Sanctions are a favorite weapon of U.S. foreign policy, but often these punishments amount to expressions of indignation rather than instruments to achieve realistic change in a country’s behavior, observes ex-CIA analyst Paul R. Pillar.
By Paul R. Pillar
The new United Nations Security Council resolution on North Korea was mainly a U.S.-promoted show, even though it passed unanimously. The principal story of the resolution concerned how severe a set of sanctions the United States could get enacted, and how much it needed to water down the resolution to get support from other members of the council and especially to avoid vetoes from China and Russia.
Press coverage of the council’s action and the diplomacy surrounding it was all about the extent of the sanctions, what they did and did not cover, and how they went beyond previously enacted sanctions. There was almost no mention in the coverage of what the sanctions were intended to accomplish.
This imbalance of attention mirrors the habitual American approach to sanctions, in which almost all discussion and debate is focused on finding new ways to inflict punishment on whatever country is the target of the sanctions, with far less attention to exactly what the government of that country would have to do to avoid or remove the sanctions, and even less attention to whether it is realistic to expect such a change in the targeted country’s policies.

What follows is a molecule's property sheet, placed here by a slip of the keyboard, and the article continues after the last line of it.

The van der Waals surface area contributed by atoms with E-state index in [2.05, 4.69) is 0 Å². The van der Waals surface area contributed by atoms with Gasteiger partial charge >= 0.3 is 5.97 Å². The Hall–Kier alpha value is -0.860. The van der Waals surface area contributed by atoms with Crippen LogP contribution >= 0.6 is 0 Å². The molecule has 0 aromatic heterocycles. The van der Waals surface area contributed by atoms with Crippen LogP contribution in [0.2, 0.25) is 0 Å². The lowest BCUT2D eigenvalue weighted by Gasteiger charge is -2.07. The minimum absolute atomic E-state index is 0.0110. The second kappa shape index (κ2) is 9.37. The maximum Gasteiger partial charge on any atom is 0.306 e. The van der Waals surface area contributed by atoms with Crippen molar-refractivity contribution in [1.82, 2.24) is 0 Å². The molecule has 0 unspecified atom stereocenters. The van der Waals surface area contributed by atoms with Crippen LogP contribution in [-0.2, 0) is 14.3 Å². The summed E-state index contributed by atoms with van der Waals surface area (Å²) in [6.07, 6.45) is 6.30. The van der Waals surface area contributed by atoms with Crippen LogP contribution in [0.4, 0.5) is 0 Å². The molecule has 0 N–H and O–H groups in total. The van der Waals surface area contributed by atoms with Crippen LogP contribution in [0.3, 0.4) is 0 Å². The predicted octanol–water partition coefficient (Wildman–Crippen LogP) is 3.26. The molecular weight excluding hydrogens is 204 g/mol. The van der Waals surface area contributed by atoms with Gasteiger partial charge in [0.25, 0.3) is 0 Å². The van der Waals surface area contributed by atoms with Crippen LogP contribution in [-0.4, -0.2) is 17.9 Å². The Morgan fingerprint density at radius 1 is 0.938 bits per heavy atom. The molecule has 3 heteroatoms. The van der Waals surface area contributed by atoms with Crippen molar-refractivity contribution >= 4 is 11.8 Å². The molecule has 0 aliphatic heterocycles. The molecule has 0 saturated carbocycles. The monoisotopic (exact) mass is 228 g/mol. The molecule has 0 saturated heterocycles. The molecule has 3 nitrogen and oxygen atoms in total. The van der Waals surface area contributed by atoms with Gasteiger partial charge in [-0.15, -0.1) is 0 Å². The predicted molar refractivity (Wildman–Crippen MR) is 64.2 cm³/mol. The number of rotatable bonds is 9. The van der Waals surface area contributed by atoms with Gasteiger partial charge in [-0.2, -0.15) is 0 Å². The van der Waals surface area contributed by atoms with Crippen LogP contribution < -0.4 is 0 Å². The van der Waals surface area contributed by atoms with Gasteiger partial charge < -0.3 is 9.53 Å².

Too often the subject is treated as if the purpose of sanctions is to express our displeasure with a foreign regime — which, in terms of domestic politics, often really is the purpose.
The Trump administration’s policy on North Korea has so far been firmly in this unfortunate tradition of giving much attention to threats and punishment but far less to defining carefully exactly what we expect from the North Koreans. Trump’s much-noticed threat to…